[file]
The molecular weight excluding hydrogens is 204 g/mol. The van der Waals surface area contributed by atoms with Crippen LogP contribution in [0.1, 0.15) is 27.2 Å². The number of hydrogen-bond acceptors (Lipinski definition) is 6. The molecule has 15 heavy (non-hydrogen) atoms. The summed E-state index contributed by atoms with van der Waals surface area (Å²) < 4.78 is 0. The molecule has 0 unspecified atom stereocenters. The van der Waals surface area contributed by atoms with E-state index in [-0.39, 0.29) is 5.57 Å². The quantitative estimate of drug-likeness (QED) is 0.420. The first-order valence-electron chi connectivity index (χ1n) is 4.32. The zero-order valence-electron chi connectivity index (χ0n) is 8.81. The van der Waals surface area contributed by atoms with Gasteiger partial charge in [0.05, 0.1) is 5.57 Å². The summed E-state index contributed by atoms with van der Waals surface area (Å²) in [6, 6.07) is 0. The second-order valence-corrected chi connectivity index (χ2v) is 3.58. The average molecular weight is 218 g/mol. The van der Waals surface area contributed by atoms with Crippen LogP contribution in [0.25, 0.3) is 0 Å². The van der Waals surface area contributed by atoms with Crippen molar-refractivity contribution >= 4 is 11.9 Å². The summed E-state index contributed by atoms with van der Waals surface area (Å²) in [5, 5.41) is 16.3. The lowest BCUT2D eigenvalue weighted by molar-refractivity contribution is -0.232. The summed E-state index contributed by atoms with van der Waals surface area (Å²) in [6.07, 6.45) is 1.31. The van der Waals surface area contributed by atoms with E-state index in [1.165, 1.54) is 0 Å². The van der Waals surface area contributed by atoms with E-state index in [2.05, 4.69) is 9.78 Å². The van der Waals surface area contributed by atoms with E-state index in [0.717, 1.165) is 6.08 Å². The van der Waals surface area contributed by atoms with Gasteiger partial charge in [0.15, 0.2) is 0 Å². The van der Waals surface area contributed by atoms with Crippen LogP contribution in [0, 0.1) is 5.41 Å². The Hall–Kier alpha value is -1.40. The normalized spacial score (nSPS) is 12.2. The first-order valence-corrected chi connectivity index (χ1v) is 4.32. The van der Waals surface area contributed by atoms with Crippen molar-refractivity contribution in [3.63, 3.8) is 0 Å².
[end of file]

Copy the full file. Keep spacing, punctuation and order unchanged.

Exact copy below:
The molecular weight excluding hydrogens is 204 g/mol. The van der Waals surface area contributed by atoms with Crippen LogP contribution in [0.1, 0.15) is 27.2 Å². The number of hydrogen-bond acceptors (Lipinski definition) is 6. The molecule has 15 heavy (non-hydrogen) atoms. The summed E-state index contributed by atoms with van der Waals surface area (Å²) < 4.78 is 0. The molecule has 0 unspecified atom stereocenters. The van der Waals surface area contributed by atoms with E-state index in [-0.39, 0.29) is 5.57 Å². The quantitative estimate of drug-likeness (QED) is 0.420. The first-order valence-electron chi connectivity index (χ1n) is 4.32. The zero-order valence-electron chi connectivity index (χ0n) is 8.81. The van der Waals surface area contributed by atoms with Gasteiger partial charge in [0.05, 0.1) is 5.57 Å². The summed E-state index contributed by atoms with van der Waals surface area (Å²) in [6, 6.07) is 0. The second-order valence-corrected chi connectivity index (χ2v) is 3.58. The average molecular weight is 218 g/mol. The van der Waals surface area contributed by atoms with Crippen LogP contribution in [0.25, 0.3) is 0 Å². The van der Waals surface area contributed by atoms with Crippen molar-refractivity contribution >= 4 is 11.9 Å². The summed E-state index contributed by atoms with van der Waals surface area (Å²) in [5, 5.41) is 16.3. The lowest BCUT2D eigenvalue weighted by molar-refractivity contribution is -0.232. The summed E-state index contributed by atoms with van der Waals surface area (Å²) in [6.07, 6.45) is 1.31. The van der Waals surface area contributed by atoms with E-state index in [1.165, 1.54) is 0 Å². The van der Waals surface area contributed by atoms with E-state index in [2.05, 4.69) is 9.78 Å². The van der Waals surface area contributed by atoms with E-state index in [0.717, 1.165) is 6.08 Å². The van der Waals surface area contributed by atoms with Gasteiger partial charge in [0.15, 0.2) is 0 Å². The van der Waals surface area contributed by atoms with Crippen LogP contribution in [0, 0.1) is 5.41 Å². The Hall–Kier alpha value is -1.40. The normalized spacial score (nSPS) is 12.2. The first-order valence-corrected chi connectivity index (χ1v) is 4.32. The van der Waals surface area contributed by atoms with Crippen molar-refractivity contribution in [3.63, 3.8) is 0 Å².